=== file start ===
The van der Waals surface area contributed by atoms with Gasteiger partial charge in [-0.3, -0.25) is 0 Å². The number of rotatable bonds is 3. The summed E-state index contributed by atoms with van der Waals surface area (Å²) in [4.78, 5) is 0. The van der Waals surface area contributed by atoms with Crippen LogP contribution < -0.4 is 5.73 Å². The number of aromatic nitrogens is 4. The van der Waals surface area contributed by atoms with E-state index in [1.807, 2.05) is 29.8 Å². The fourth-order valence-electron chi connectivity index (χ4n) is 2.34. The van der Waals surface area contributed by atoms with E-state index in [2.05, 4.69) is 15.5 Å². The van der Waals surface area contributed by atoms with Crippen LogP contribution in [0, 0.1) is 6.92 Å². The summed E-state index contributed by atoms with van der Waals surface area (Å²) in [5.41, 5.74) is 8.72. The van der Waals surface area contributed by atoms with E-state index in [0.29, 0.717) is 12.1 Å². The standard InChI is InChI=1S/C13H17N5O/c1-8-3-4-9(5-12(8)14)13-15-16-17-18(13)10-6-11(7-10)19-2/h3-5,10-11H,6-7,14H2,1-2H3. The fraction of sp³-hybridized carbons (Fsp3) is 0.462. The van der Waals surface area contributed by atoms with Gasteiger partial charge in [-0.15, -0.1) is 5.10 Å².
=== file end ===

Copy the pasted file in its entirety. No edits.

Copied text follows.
The van der Waals surface area contributed by atoms with Gasteiger partial charge in [-0.3, -0.25) is 0 Å². The number of rotatable bonds is 3. The summed E-state index contributed by atoms with van der Waals surface area (Å²) in [4.78, 5) is 0. The van der Waals surface area contributed by atoms with Crippen LogP contribution < -0.4 is 5.73 Å². The number of aromatic nitrogens is 4. The van der Waals surface area contributed by atoms with E-state index in [1.807, 2.05) is 29.8 Å². The fourth-order valence-electron chi connectivity index (χ4n) is 2.34. The van der Waals surface area contributed by atoms with E-state index in [2.05, 4.69) is 15.5 Å². The van der Waals surface area contributed by atoms with Crippen LogP contribution in [0, 0.1) is 6.92 Å². The summed E-state index contributed by atoms with van der Waals surface area (Å²) in [5.41, 5.74) is 8.72. The van der Waals surface area contributed by atoms with E-state index in [0.29, 0.717) is 12.1 Å². The standard InChI is InChI=1S/C13H17N5O/c1-8-3-4-9(5-12(8)14)13-15-16-17-18(13)10-6-11(7-10)19-2/h3-5,10-11H,6-7,14H2,1-2H3. The fraction of sp³-hybridized carbons (Fsp3) is 0.462. The van der Waals surface area contributed by atoms with Gasteiger partial charge in [-0.15, -0.1) is 5.10 Å².